See, they don't live in the real world – they can't learn from experience. Finally, there's nothing conservative about crony capitalism. They are completely fucking the average person, making it harder to declare bankruptcy and so on. People are getting absolutely screwed, and the administration so far has functioned in an economic sense to take every penny of public wealth and put it in private coffers. So, I don't see any conservativism there.
Meanwhile, radicals on the left are sticking with the notion that there's no difference between the two parties.
Some of the radical lefty journalists write that there's not a dime's worth of difference between the two parties. That's just crap. That's the kind of armchair marxism that allows one to be more radical than thou. Those guys think in economistic terms – "it's all a matter of capital." That's not the case here. There's something else going on. Most of the business community is rational. There's a tremendous corporate effort to deal with global warming, because it's going to destroy a lot of them – the insurance industry for example.
The Bush people are against recognizing global warming, not just because they are in bed with the oil and mining and lumber interests, but also because their theology is intensely hostile to environmentalism. They believe that our relations to the natural world should be based only on Genesis 1:28: "God blessed them and said to them, 'Be fruitful and increase in number; fill the earth and subdue it. Rule over the fish of the sea and the birds of the air and over every living creature that moves on the ground.'" That's Dominion theology. Or as Ann Coulter said on Hannity and Colmes, "God gave us the earth. We have dominion over the plants, the animals, the trees. God said, 'Earth is yours. Take it. Rape it! It's yours.'"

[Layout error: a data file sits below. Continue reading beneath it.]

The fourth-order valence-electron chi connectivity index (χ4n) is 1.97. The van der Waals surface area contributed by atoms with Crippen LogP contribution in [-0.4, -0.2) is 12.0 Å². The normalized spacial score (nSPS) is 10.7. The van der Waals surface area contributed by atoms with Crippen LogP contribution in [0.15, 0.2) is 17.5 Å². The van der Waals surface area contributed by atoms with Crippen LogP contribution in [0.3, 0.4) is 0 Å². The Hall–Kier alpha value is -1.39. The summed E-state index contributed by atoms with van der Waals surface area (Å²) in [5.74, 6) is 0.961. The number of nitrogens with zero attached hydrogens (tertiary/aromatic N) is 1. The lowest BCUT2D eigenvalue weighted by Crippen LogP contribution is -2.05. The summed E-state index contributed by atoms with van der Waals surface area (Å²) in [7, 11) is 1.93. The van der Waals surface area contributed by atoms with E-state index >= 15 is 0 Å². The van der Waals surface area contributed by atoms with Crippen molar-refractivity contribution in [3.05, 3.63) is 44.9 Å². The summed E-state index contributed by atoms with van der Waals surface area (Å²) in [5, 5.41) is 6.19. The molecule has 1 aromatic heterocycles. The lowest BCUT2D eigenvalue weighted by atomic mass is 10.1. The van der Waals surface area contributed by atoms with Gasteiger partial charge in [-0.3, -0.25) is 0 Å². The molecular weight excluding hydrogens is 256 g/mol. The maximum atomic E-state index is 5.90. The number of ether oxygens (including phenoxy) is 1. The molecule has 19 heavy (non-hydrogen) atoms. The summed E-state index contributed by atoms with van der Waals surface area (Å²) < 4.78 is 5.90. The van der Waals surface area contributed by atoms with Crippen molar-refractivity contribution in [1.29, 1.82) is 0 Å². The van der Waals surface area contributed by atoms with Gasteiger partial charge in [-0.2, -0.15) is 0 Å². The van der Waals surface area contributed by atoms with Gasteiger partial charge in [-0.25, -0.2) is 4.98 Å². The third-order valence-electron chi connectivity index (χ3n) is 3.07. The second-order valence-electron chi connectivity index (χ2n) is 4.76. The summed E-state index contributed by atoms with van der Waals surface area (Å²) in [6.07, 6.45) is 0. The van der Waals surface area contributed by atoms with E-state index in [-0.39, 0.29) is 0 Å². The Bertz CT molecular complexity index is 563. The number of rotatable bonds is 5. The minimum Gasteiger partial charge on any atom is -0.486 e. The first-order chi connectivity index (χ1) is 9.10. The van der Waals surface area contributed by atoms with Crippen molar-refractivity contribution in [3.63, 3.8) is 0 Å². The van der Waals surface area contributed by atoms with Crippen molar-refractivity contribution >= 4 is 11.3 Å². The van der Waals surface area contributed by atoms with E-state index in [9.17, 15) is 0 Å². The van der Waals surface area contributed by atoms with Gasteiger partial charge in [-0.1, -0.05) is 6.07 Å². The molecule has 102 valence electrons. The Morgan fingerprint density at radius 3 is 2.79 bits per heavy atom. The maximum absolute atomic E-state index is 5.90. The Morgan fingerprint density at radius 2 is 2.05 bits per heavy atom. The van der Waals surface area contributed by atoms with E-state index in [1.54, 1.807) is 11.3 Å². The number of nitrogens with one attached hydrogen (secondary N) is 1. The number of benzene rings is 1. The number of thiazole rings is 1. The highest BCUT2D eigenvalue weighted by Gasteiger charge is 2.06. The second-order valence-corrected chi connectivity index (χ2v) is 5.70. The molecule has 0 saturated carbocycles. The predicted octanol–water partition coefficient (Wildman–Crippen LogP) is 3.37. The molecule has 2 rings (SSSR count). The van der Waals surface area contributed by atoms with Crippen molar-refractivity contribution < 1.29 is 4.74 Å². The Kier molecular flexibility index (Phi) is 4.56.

In your book, you argue that the statements by Bush and his base reveal an "autocratic view" in their exercise of power which should not only be publicized, but amplified to highlight their "ferocious ideology." Why do you think this hasn't been done successfully in the past three and a half years?
For the same reason that the press doesn't function like the press, and that is basically because of the enormous success of the propaganda drive against the "liberal" media. In this climate, there would seem to be something hysterical, paranoid, about this. It would be considered "conspiracy theorizing" to call a spade a spade in this case.
The press has always had a blind spot toward fascism, and that's a historical fact. All the fascist, or quasi-fascist episodes in our history, the connections with the Nazis for example, are the kinds of things people didn't and haven't heard about – they just don't know it.